Lego Based Therapy

Lego Based Therapy is a group therapy programme developed for Autistic children and children with Social Communication Difficulties. It works best for children whose primary need is social communication. It can also be adapted for children with purely language difficulties, learning difficulties or those who are reluctant speakers / selectively mute or want to work on their confidence in working in a team/group. The groups are usually run for children aged 5 and upwards - all the way up to young adults! Specific targets for each child or young adult are identified by the Speech Pathologist running the group and these skills will be facilitated over the course of the programme. The groups can help develop:
- Attention and listening skills
- Turn taking
- Receptive language skills
- Expressive language skills
- Social skills
- Team work
- Problem solving and more.....!

How does it work?

A group of 3-4 children/young adults work in a team to build a Lego model. Each has a job:
The Engineer holds the key role of being the sole individual who can view the instruction booklet. This person is responsible for guiding the rest of the group, articulating which bricks are needed and precisely where to place them. They also play a crucial part in ensuring that instructions are followed correctly, frequently checking the group's progress. Should any misunderstandings arise, they adeptly modify their language for clarity and, in cases where things don't go as planned, they lead the problem-solving process to get everything back on track.
The Supplier is entrusted with holding the bricks, releasing them only when instructed to do so by the Builder. This role demands attentive listening to the Engineer's instructions regarding the specific bricks required for the build. If there's any uncertainty about which bricks are needed, they're responsible for seeking clarification. Additionally, this role involves a critical thinking aspect — if a brick is missing, they engage in problem-solving to address and rectify the issue effectively.
As the Builder, the primary task involves constructing the model, a role that hinges on attentively listening to the instructions provided by the Engineer. In this process, clear communication is key. If instructions are unclear or confusion arises, the Builder is proactive in asking for clarification to ensure accuracy in the build. Furthermore, this role entails an element of problem-solving, essential for navigating any challenges or unexpected issues that might occur during the construction process.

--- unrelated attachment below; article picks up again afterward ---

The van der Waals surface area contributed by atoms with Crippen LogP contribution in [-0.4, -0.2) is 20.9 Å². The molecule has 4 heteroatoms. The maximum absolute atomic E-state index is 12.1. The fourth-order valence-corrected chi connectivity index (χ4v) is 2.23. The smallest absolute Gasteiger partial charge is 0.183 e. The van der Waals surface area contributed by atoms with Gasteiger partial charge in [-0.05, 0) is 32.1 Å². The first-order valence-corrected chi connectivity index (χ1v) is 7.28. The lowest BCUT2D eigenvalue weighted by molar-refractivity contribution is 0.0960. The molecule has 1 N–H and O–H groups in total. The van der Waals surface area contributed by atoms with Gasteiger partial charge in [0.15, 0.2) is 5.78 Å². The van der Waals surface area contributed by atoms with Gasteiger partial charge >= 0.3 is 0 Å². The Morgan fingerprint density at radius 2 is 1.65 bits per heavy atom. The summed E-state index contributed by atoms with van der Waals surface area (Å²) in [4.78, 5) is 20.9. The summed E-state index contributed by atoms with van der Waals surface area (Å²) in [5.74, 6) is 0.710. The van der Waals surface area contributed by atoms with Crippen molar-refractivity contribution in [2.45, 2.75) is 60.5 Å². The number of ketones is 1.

As the Checker, the role involves a keen eye for detail, ensuring that the build progresses according to the plan. This crucial position includes verifying that all team members are adhering to the rules and effectively carrying out their designated tasks. While primarily focused on oversight, the Checker is also available to lend a helping hand to other team members if they request assistance. Additionally, this role encompasses problem-solving abilities, vital for addressing and resolving any issues that may arise during the project.
At the end of the session, free play or free building is carried out where children are supported to play together rather than on their own.  As our programmes are very individualised, we will consider your child's needs and may recommend completing some introductory individual sessions before starting a group. Others may initially benefit from working in a pair and developing their skills prior to group therapy.

Why does it work?

A vital feature that is required for any therapy is attention. Using Lego means that the very centre of the activity is interesting and motivating. It is highly structured. Autistic people can find unstructured social situations difficult. Completing a task in this structured way means that the group know what is expected of them as the roles are clear and set out from the beginning.  It requires use of key communication skills in order to complete the build. This means that the children see the use of communication as meaningful. This is SO important for Autistic people. Therefore, they have a want and need to communicate in the sessions, meaning we can support them to develop these skills.  It targets skills in real time. This is where Lego Based Therapy differs to lots of other therapy programmes. The children learn to adapt their communication skills and social skills during the activity, rather than practising a skill that is to be used later.
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